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Federal News Service - Hearing of the Subcom. on the Western Hemisphere of House Committee on International Relations on Haiti - Transcript

Location: Washington, DC

Federal News Service March 3, 2004 Wednesday
Copyright 2004 Federal News Service, Inc.
Federal News Service

March 3, 2004 Wednesday









REP. CASS BALLENGER (R-NC): First of all, let me apologize to the people that sat and waited. It really wasn't 45 minutes, it was only about 40 minutes. But before we get started, I'd like-I want to ask unanimous consent that all members of Congress in attendance today be permitted to join the members of the subcommittee up here on the dais, and without objection, it's so ordered. Okay.

Thank you.

I wish to announce some of the ground rules upon which both ranking member, Mr. Menendez, and I have agreed. First, members of the subcommittee will be allowed to offer an opening statement. Second, all members of the House will be allowed to insert their written statements into the record. Third, all members, time permitting, will be given five minutes to ask questions of the witnesses. And I would like to say to those of you that are here, we're going to be pretty strict on that five minutes or we'll be here all day.

Accordingly, I ask unanimous consent to allow all non-members of the subcommittee to speak when they are recognized by the chair to question witnesses, and without objection, it's so ordered. Alternating by party, priority will be given first to the members of the subcommittee, then, as time permits, to the members of the full committee, and finally, to members who do not serve on International Relations Committee. Fourth, in the interest of time, I'm going to be pretty strict on the clock so that each member will have the best chance of being able to say something.

Before I begin with my opening statement, I wish to remind everyone that this hearing will be lively and emotional, since we all want a full debate. And I also ask that everyone remain cordial and respectful throughout, if possible, and we have an obligation to uphold the dignity of our offices and this subcommittee. While we may disagree on some issues, we remain obligated to work together to discuss the important issues which face our nation and those of Haiti. In my considered opinion, we can and must work together in good faith to meet the challenges that we now face. And now my opening statement.

This afternoon we'll examine the situation in Haiti. This situation in Haiti is, as has been for some time, extremely challenging. The needs of the Haitian people for democracy, jobs, education, healthcare, and for such basics as food and clean water are as great as they've ever been. One can lay out terrible statistics, but they can't even begin to describe the situation of Haiti's impoverished citizens.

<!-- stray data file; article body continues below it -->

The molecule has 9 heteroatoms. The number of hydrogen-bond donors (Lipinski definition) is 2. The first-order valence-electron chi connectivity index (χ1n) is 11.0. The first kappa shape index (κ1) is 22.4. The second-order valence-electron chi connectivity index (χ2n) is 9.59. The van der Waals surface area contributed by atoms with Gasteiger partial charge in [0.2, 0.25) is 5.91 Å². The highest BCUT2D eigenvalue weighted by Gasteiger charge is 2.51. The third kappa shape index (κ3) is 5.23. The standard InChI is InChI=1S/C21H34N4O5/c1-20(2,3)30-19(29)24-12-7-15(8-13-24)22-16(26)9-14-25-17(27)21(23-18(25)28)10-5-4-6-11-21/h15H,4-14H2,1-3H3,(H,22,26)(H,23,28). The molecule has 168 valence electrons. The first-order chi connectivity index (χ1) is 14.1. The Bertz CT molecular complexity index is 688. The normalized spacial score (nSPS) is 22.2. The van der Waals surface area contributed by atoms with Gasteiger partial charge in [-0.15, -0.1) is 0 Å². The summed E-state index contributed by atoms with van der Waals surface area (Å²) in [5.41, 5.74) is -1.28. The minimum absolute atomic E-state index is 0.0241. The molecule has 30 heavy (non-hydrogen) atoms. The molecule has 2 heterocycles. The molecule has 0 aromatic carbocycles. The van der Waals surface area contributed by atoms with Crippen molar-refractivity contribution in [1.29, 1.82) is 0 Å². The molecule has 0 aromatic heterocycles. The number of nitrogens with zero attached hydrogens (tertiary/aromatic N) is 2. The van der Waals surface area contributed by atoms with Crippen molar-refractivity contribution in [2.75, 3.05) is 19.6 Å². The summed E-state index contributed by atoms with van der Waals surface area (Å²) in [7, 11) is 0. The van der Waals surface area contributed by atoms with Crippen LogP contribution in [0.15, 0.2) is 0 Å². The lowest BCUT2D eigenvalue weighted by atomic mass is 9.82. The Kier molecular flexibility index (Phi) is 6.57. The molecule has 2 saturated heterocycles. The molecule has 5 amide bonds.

REP. ILEANA ROS-LEHTINEN (R-FL): Thank you so much, Mr. Chairman, and I'd like to thank you for holding this important hearing and allowing all of us the opportunity to speak on an issue that's of vital importance especially for my South border community, but indeed to the international community in their efforts to support through democratic and political reform in Haiti. So I commend you for having this hearing and addressing your commitment to the current situation and improvement in Haiti.

I'd like to also welcome our witnesses today. Ambassador Noriega has advised the president and Secretary Powell with a true sense of professionalism and understanding of the region and we welcome him back to our neck of the woods here in our subcommittee. To Administrator Franco, I'd like to thank him for his ongoing efforts and commitment to the humanitarian situation in Haiti. I know that you've been following it closely and it's important to note that this administration's contributions have even exceeded congressional funding. And I also am thrilled that one of my former staffers, Jose Fuentes (sp) is sitting behind you and working with you and USAID on these important issues.

And in concert with Assistant Secretary Dewey, I am positive that your offices and the staff of all these fine gentlemen are working extremely hard to make the current situation in Haiti less painful for the people of Haiti. And that is why we are here, Mr. Chairman, to discuss and learn about the current situation in Haiti and, more importantly, about the future of Haiti and a future that we hope is a bright one and a positive one.

The state of affairs in Haiti is changing and updated not only on a daily basis, on a hourly basis, but indeed every minute, it seems to alter. Most recently, the United Nations laid out its plans for Haiti where resolution 1529 called for a multinational interim force to work with Haitian political forces and the international community to restore a true, a lasting and a transparent democracy in Haiti.

Additionally, CARICOM nations are working on the CARICOM Action Plan. Under this plan, civil society, political opposition and the government each appoint one member to this council. And recent accounts, as we know, are troubling. Our own DEA agents indicate that Haiti has been a major transit point for narcotics into the United States. Statements by elusive narcotraffickers have shed light on Haiti turning a blind eye to drug trafficking. These drugs which infest the streets and the playgrounds of our neighborhood only bring tragedy to American families.

So at all levels the United States has taken a leadership role in eliminating this danger and are working in tandem with our regional international allies to create a stable and working government for the people of Haiti, a government responsible to its people and to the needs of the Haitian people. With the population exceeding seven million, we must come together to help the people of Haiti overcome the transition it is currently experiencing. The women and the children of Haiti sit in despair awaiting assistance, be it military or humanitarian. But let us not take our eyes off the target and remember that, at the end of the day, the children of Haiti are looking for international help and the U.S. will be there to help them.